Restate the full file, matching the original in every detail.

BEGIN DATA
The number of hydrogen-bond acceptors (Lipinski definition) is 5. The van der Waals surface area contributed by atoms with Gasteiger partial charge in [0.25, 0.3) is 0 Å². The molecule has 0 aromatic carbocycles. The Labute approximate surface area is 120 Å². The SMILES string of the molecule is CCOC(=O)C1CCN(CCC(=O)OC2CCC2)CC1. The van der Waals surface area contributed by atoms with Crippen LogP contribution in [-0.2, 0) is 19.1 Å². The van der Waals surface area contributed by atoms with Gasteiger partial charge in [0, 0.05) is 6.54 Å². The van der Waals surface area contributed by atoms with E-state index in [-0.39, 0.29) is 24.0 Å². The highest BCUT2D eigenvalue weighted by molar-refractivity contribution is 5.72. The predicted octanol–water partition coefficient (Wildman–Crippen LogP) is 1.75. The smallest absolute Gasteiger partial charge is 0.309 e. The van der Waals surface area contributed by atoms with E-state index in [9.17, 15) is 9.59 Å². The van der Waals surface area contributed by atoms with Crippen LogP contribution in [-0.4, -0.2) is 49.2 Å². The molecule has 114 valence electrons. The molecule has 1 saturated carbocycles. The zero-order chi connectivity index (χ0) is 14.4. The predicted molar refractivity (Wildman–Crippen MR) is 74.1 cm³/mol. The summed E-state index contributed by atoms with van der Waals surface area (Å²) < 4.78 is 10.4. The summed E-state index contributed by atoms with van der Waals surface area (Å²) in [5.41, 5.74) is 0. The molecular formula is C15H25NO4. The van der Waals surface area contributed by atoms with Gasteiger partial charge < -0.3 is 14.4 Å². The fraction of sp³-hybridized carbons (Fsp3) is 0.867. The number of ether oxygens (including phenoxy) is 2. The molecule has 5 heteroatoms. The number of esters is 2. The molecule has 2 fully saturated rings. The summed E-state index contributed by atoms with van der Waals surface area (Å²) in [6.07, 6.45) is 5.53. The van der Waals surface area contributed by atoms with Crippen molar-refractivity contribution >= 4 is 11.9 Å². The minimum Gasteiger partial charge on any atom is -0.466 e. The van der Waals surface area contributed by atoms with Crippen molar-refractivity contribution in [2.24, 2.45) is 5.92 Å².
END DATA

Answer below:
The number of hydrogen-bond acceptors (Lipinski definition) is 5. The van der Waals surface area contributed by atoms with Gasteiger partial charge in [0.25, 0.3) is 0 Å². The molecule has 0 aromatic carbocycles. The Labute approximate surface area is 120 Å². The SMILES string of the molecule is CCOC(=O)C1CCN(CCC(=O)OC2CCC2)CC1. The van der Waals surface area contributed by atoms with Crippen LogP contribution in [-0.2, 0) is 19.1 Å². The van der Waals surface area contributed by atoms with Gasteiger partial charge in [0, 0.05) is 6.54 Å². The van der Waals surface area contributed by atoms with E-state index in [-0.39, 0.29) is 24.0 Å². The highest BCUT2D eigenvalue weighted by molar-refractivity contribution is 5.72. The predicted octanol–water partition coefficient (Wildman–Crippen LogP) is 1.75. The smallest absolute Gasteiger partial charge is 0.309 e. The van der Waals surface area contributed by atoms with E-state index in [9.17, 15) is 9.59 Å². The van der Waals surface area contributed by atoms with Crippen LogP contribution in [-0.4, -0.2) is 49.2 Å². The molecule has 114 valence electrons. The molecule has 1 saturated carbocycles. The zero-order chi connectivity index (χ0) is 14.4. The predicted molar refractivity (Wildman–Crippen MR) is 74.1 cm³/mol. The summed E-state index contributed by atoms with van der Waals surface area (Å²) < 4.78 is 10.4. The summed E-state index contributed by atoms with van der Waals surface area (Å²) in [5.41, 5.74) is 0. The molecular formula is C15H25NO4. The van der Waals surface area contributed by atoms with Gasteiger partial charge < -0.3 is 14.4 Å². The fraction of sp³-hybridized carbons (Fsp3) is 0.867. The number of ether oxygens (including phenoxy) is 2. The molecule has 5 heteroatoms. The number of esters is 2. The molecule has 2 fully saturated rings. The summed E-state index contributed by atoms with van der Waals surface area (Å²) in [6.07, 6.45) is 5.53. The van der Waals surface area contributed by atoms with Crippen molar-refractivity contribution >= 4 is 11.9 Å². The minimum Gasteiger partial charge on any atom is -0.466 e. The van der Waals surface area contributed by atoms with Crippen molar-refractivity contribution in [2.24, 2.45) is 5.92 Å².